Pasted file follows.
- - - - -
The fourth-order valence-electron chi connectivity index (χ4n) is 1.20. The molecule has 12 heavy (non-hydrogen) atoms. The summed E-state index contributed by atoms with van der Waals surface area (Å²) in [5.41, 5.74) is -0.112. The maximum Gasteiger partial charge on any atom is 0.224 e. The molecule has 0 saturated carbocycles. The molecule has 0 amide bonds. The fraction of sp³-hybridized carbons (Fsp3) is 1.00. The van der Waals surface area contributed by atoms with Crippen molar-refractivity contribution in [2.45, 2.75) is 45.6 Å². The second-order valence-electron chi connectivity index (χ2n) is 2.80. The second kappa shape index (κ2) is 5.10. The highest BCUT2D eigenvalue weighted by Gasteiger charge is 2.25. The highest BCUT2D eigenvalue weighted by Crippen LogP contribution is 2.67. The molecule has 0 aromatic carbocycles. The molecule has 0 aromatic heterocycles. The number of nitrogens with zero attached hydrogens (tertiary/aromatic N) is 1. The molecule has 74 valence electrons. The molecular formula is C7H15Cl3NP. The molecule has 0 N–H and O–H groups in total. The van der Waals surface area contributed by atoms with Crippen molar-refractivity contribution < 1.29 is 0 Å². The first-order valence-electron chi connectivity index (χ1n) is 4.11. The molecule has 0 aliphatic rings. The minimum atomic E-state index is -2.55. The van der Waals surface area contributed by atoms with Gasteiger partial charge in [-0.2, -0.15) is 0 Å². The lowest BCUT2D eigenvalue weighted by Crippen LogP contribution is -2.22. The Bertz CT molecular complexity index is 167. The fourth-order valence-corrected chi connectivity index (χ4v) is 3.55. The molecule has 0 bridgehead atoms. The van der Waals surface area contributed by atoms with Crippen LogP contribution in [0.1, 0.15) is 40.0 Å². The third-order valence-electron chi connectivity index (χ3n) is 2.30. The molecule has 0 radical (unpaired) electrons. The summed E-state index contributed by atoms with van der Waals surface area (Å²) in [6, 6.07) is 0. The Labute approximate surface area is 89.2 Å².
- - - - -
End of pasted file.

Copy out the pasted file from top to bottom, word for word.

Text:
The fourth-order valence-electron chi connectivity index (χ4n) is 1.20. The molecule has 12 heavy (non-hydrogen) atoms. The summed E-state index contributed by atoms with van der Waals surface area (Å²) in [5.41, 5.74) is -0.112. The maximum Gasteiger partial charge on any atom is 0.224 e. The molecule has 0 saturated carbocycles. The molecule has 0 amide bonds. The fraction of sp³-hybridized carbons (Fsp3) is 1.00. The van der Waals surface area contributed by atoms with Crippen molar-refractivity contribution in [2.45, 2.75) is 45.6 Å². The second-order valence-electron chi connectivity index (χ2n) is 2.80. The second kappa shape index (κ2) is 5.10. The highest BCUT2D eigenvalue weighted by Gasteiger charge is 2.25. The highest BCUT2D eigenvalue weighted by Crippen LogP contribution is 2.67. The molecule has 0 aromatic carbocycles. The molecule has 0 aromatic heterocycles. The number of nitrogens with zero attached hydrogens (tertiary/aromatic N) is 1. The molecule has 74 valence electrons. The molecular formula is C7H15Cl3NP. The molecule has 0 N–H and O–H groups in total. The van der Waals surface area contributed by atoms with Crippen molar-refractivity contribution < 1.29 is 0 Å². The first-order valence-electron chi connectivity index (χ1n) is 4.11. The molecule has 0 aliphatic rings. The minimum atomic E-state index is -2.55. The van der Waals surface area contributed by atoms with Gasteiger partial charge in [-0.2, -0.15) is 0 Å². The lowest BCUT2D eigenvalue weighted by Crippen LogP contribution is -2.22. The Bertz CT molecular complexity index is 167. The fourth-order valence-corrected chi connectivity index (χ4v) is 3.55. The molecule has 0 bridgehead atoms. The van der Waals surface area contributed by atoms with Crippen LogP contribution in [0.1, 0.15) is 40.0 Å². The third-order valence-electron chi connectivity index (χ3n) is 2.30. The molecule has 0 radical (unpaired) electrons. The summed E-state index contributed by atoms with van der Waals surface area (Å²) in [6, 6.07) is 0. The Labute approximate surface area is 89.2 Å².